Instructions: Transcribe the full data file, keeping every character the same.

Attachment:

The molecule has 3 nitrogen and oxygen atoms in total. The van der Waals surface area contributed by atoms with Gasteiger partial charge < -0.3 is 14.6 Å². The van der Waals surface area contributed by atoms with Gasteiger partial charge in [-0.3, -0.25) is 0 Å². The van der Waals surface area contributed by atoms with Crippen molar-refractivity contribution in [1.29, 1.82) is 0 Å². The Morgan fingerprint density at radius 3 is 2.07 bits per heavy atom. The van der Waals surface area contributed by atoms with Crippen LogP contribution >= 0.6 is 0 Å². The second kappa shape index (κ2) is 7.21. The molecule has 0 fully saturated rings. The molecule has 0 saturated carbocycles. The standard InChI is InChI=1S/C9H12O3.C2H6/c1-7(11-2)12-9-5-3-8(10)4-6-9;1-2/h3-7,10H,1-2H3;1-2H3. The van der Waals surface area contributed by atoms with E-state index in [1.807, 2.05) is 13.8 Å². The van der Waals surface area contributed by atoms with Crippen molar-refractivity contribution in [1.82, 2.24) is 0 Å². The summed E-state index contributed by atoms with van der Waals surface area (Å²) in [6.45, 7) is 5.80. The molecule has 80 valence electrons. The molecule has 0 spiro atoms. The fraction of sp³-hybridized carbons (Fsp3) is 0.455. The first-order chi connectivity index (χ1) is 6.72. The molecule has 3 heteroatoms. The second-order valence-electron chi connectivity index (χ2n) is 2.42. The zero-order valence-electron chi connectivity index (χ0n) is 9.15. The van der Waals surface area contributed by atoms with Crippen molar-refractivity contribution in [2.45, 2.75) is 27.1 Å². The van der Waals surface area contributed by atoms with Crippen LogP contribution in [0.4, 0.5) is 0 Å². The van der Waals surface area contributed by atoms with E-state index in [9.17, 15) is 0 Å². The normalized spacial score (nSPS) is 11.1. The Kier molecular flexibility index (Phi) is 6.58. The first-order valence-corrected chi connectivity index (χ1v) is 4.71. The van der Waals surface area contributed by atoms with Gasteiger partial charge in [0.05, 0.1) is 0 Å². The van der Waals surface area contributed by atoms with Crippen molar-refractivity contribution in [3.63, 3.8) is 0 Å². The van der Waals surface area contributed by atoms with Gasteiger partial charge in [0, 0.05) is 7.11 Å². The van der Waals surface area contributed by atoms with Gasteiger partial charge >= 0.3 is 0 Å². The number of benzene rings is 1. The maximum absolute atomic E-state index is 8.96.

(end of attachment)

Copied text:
The molecule has 3 nitrogen and oxygen atoms in total. The van der Waals surface area contributed by atoms with Gasteiger partial charge < -0.3 is 14.6 Å². The van der Waals surface area contributed by atoms with Gasteiger partial charge in [-0.3, -0.25) is 0 Å². The van der Waals surface area contributed by atoms with Crippen molar-refractivity contribution in [1.29, 1.82) is 0 Å². The Morgan fingerprint density at radius 3 is 2.07 bits per heavy atom. The van der Waals surface area contributed by atoms with Crippen LogP contribution >= 0.6 is 0 Å². The second kappa shape index (κ2) is 7.21. The molecule has 0 fully saturated rings. The molecule has 0 saturated carbocycles. The standard InChI is InChI=1S/C9H12O3.C2H6/c1-7(11-2)12-9-5-3-8(10)4-6-9;1-2/h3-7,10H,1-2H3;1-2H3. The van der Waals surface area contributed by atoms with E-state index in [1.807, 2.05) is 13.8 Å². The van der Waals surface area contributed by atoms with Crippen molar-refractivity contribution in [1.82, 2.24) is 0 Å². The summed E-state index contributed by atoms with van der Waals surface area (Å²) in [6.45, 7) is 5.80. The molecule has 80 valence electrons. The molecule has 0 spiro atoms. The fraction of sp³-hybridized carbons (Fsp3) is 0.455. The first-order chi connectivity index (χ1) is 6.72. The molecule has 3 heteroatoms. The second-order valence-electron chi connectivity index (χ2n) is 2.42. The zero-order valence-electron chi connectivity index (χ0n) is 9.15. The van der Waals surface area contributed by atoms with Crippen molar-refractivity contribution in [2.45, 2.75) is 27.1 Å². The van der Waals surface area contributed by atoms with Crippen LogP contribution in [0.4, 0.5) is 0 Å². The van der Waals surface area contributed by atoms with E-state index in [9.17, 15) is 0 Å². The normalized spacial score (nSPS) is 11.1. The Kier molecular flexibility index (Phi) is 6.58. The first-order valence-corrected chi connectivity index (χ1v) is 4.71. The van der Waals surface area contributed by atoms with Gasteiger partial charge in [0.05, 0.1) is 0 Å². The van der Waals surface area contributed by atoms with Crippen molar-refractivity contribution in [3.63, 3.8) is 0 Å². The van der Waals surface area contributed by atoms with Gasteiger partial charge in [0, 0.05) is 7.11 Å². The van der Waals surface area contributed by atoms with Gasteiger partial charge >= 0.3 is 0 Å². The number of benzene rings is 1. The maximum absolute atomic E-state index is 8.96.